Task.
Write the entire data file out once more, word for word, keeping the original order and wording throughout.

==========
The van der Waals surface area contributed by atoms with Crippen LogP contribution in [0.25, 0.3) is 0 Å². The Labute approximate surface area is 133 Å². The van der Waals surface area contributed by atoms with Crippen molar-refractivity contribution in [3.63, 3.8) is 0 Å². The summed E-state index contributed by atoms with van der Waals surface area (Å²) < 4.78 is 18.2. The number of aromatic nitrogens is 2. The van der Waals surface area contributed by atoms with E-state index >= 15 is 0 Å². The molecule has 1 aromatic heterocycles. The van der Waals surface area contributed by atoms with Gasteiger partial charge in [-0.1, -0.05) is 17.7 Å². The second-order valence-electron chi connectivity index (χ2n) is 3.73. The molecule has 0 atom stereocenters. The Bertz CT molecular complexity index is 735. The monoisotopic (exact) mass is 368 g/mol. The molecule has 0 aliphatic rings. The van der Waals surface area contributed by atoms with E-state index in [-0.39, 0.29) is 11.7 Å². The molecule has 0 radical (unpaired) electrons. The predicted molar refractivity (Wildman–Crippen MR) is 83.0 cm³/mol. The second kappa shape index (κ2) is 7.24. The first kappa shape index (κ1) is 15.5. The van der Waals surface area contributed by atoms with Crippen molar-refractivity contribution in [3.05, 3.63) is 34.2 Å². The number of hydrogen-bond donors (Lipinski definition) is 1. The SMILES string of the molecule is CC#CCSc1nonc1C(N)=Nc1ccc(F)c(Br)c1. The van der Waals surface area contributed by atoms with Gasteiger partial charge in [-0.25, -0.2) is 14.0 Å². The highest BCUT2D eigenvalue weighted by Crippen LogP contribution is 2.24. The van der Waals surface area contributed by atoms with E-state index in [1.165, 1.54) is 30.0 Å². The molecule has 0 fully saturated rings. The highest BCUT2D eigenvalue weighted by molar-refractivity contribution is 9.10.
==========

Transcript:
The van der Waals surface area contributed by atoms with Crippen LogP contribution in [0.25, 0.3) is 0 Å². The Labute approximate surface area is 133 Å². The van der Waals surface area contributed by atoms with Crippen molar-refractivity contribution in [3.63, 3.8) is 0 Å². The summed E-state index contributed by atoms with van der Waals surface area (Å²) < 4.78 is 18.2. The number of aromatic nitrogens is 2. The van der Waals surface area contributed by atoms with E-state index >= 15 is 0 Å². The molecule has 1 aromatic heterocycles. The van der Waals surface area contributed by atoms with Gasteiger partial charge in [-0.1, -0.05) is 17.7 Å². The second-order valence-electron chi connectivity index (χ2n) is 3.73. The molecule has 0 atom stereocenters. The Bertz CT molecular complexity index is 735. The monoisotopic (exact) mass is 368 g/mol. The molecule has 0 aliphatic rings. The van der Waals surface area contributed by atoms with E-state index in [-0.39, 0.29) is 11.7 Å². The molecule has 0 radical (unpaired) electrons. The predicted molar refractivity (Wildman–Crippen MR) is 83.0 cm³/mol. The second kappa shape index (κ2) is 7.24. The first kappa shape index (κ1) is 15.5. The van der Waals surface area contributed by atoms with Crippen molar-refractivity contribution in [3.05, 3.63) is 34.2 Å². The number of hydrogen-bond donors (Lipinski definition) is 1. The SMILES string of the molecule is CC#CCSc1nonc1C(N)=Nc1ccc(F)c(Br)c1. The van der Waals surface area contributed by atoms with Gasteiger partial charge in [-0.25, -0.2) is 14.0 Å². The highest BCUT2D eigenvalue weighted by Crippen LogP contribution is 2.24. The van der Waals surface area contributed by atoms with E-state index in [1.165, 1.54) is 30.0 Å². The molecule has 0 fully saturated rings. The highest BCUT2D eigenvalue weighted by molar-refractivity contribution is 9.10.